“Historical imagination is the ability to imagine walking in the other person’s shoes,” says Alex Wise. One hundred and fifty years ago this week, his ancestor of the same name was a prominent and decisive voice in the debate that concluded with a 90-45 vote by the Virginia state convention to succeed from the Union. The state that had produced four out of the nation’s first five presidents became the leader of a rebellion to preserve the system of slavery. When the Civil War broke out, Richmond was the third largest city in the South; without the industrial muscle of the Tredegar Iron Works, which produced more than one thousand cannon for the Confederate army, the South could not have the sustained the long, brutal struggle.
The former congressman and governor, H. Alexander Wise, became a general in the Confederate army and, at the end of the war, surrendered, bitterly, to his own brother-in-law, General George Meade. One of his sons was killed in action, another wounded, while a third succumbed to tuberculosis from sleeping on the wet fields. Wise also fathered a son by a slave woman. The boy, William Henry Grey, became a prominent churchman and a politician in Arkansas at the time of Reconstruction, where he strove in vain for equality for his people.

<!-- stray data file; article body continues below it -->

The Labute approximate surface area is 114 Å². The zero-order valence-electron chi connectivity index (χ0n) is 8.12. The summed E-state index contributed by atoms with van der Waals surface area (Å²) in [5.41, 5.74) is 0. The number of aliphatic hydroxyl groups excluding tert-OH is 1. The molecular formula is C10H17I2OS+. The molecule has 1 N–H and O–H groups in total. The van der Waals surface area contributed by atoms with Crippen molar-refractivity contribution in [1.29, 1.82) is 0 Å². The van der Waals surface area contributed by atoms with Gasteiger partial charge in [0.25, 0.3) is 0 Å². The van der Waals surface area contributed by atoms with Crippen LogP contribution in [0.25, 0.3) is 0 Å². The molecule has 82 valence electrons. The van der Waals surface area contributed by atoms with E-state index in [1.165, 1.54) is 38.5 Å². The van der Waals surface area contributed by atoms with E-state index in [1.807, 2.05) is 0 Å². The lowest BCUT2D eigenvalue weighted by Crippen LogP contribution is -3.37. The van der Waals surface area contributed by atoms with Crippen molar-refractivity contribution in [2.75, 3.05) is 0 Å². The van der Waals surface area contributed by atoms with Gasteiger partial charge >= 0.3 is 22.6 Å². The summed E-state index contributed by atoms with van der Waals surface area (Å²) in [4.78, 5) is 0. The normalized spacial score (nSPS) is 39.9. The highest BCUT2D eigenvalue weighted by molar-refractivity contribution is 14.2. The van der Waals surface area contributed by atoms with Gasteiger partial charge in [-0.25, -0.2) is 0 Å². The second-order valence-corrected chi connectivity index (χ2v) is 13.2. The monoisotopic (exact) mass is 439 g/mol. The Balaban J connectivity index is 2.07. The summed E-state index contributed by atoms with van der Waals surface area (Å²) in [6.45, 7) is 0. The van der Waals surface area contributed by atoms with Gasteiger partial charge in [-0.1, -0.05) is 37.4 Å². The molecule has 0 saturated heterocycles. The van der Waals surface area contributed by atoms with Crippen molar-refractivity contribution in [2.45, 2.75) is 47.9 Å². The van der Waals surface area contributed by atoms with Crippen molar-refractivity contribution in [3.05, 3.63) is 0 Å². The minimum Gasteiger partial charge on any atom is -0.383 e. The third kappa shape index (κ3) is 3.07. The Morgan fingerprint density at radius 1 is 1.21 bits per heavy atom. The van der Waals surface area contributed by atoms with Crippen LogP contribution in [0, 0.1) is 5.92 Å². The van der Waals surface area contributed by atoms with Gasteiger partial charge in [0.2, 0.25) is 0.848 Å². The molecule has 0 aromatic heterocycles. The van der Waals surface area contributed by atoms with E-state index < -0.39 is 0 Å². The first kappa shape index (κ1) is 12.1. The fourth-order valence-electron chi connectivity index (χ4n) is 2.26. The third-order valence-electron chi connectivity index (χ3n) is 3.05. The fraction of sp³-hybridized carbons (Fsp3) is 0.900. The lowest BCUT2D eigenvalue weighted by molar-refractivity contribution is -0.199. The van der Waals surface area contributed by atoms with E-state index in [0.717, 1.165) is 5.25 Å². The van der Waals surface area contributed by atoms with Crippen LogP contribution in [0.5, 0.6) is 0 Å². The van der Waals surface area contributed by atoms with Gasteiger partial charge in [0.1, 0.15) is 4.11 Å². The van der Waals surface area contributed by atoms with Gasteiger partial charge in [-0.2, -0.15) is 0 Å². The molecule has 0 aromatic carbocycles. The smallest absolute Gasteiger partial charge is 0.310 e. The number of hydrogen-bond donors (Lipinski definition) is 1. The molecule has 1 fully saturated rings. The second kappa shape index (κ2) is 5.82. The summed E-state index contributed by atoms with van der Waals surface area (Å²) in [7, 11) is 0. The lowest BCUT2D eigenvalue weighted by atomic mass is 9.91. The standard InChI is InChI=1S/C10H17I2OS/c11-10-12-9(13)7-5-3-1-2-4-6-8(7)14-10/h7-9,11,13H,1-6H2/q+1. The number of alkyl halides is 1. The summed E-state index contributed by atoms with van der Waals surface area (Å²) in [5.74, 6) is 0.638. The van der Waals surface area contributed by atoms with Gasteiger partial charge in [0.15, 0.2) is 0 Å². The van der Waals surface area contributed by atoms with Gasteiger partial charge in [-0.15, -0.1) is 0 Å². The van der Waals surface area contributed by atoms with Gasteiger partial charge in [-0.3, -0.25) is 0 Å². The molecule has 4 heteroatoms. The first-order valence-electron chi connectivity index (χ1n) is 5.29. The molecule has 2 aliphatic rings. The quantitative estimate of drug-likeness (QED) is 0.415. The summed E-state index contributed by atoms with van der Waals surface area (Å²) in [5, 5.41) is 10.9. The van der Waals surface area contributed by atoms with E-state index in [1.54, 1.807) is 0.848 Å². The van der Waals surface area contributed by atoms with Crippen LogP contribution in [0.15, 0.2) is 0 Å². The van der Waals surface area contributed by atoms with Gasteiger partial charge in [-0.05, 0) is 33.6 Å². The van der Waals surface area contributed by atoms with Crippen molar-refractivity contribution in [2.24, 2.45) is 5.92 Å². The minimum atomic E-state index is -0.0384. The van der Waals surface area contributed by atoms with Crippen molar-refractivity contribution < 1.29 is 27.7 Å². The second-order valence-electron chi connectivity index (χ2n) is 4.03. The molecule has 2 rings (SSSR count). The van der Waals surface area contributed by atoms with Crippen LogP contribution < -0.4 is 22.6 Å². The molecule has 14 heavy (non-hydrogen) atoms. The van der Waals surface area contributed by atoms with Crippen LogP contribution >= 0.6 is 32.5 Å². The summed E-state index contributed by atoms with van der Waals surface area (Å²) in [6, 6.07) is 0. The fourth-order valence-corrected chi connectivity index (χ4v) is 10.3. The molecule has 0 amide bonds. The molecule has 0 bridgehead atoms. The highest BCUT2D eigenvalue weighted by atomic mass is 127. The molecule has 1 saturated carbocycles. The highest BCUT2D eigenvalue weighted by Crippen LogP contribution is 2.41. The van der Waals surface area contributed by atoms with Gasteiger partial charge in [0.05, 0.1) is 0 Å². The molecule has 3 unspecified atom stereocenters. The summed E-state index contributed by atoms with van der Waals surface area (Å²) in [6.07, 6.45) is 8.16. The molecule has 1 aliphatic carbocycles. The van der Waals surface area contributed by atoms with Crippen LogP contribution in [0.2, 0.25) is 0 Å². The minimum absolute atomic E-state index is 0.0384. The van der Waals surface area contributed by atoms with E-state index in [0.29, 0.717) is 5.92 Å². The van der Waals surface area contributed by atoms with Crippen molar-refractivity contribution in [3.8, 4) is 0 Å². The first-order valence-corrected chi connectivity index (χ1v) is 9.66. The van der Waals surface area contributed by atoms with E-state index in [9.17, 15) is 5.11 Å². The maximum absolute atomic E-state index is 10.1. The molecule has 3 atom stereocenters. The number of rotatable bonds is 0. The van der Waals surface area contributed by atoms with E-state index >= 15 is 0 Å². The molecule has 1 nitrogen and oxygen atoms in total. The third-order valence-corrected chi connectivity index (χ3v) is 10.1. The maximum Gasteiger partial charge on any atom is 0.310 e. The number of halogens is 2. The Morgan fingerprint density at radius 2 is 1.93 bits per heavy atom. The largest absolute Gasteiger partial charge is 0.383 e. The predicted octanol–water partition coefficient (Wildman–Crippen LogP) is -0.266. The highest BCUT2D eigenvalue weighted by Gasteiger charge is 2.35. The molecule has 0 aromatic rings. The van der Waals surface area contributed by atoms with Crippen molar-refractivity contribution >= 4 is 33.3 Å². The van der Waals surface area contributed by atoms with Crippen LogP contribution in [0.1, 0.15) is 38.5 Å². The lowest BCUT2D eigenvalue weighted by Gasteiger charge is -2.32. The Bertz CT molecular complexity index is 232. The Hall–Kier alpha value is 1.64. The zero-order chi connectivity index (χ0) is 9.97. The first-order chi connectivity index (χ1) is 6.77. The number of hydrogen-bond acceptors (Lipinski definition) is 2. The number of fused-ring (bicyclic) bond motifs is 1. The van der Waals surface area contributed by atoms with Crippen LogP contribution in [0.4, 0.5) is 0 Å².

In 2003, the governor’s great-great-grandson told an audience of several hundred Richmonders that his family story illuminates the pain and sense of betrayal experienced differently by black and white southerners, which “hardened into racial resentments in our society that have lasted for generations.” But, said Alex, “I refuse to be captive to my ancestor’s experience….Honest conversation about race and responsibility strips away isolating pretensions and allows us to feel and value the humanity of all…Life is too short to keep resenting each other for past betrayals. We must realize that then is not now and we are not they. Resentment kills imagination, and without imagination there can’t be hope or action to build a better future.”
Alex’s imagination led him to create the American Civil War Center at the site of the old Tredegar Iron Works. Its unique mission is to tell the story of the conflict from the perspective of Unionists, Confederates, and African Americans. Alex’s bold vision was that everyone would be challenged to walk in the other person’s shoes: “Tredegar will become a place first of dawning awareness, then of civil discussion, and finally of healing.”
Two months’ after the public telling of his family story – which I had posted on our website – Alex received a call from Texas. “I think we may be related,” said an African American woman who identified herself as Starita Smith, a descendent of William Henry Grey. So began Alex’s discovery of the other branch of his family. When the center opened in 2006, ninety members, black and white, of the extended family were on hand to continue their discoveries.
Alex says that a huge lesson of the story is that “we have to stop demonizing each other based on race and look at one another as mutually connected human beings.” Race, economics, and politics have always been closely intertwined in America. Perhaps at this time of deepening polarization, when the issue of states’ rights has surfaced again over arguments about health care, environment, and other federal legislation, we might begin to build some trust by learning to walk in the other person’s shoes.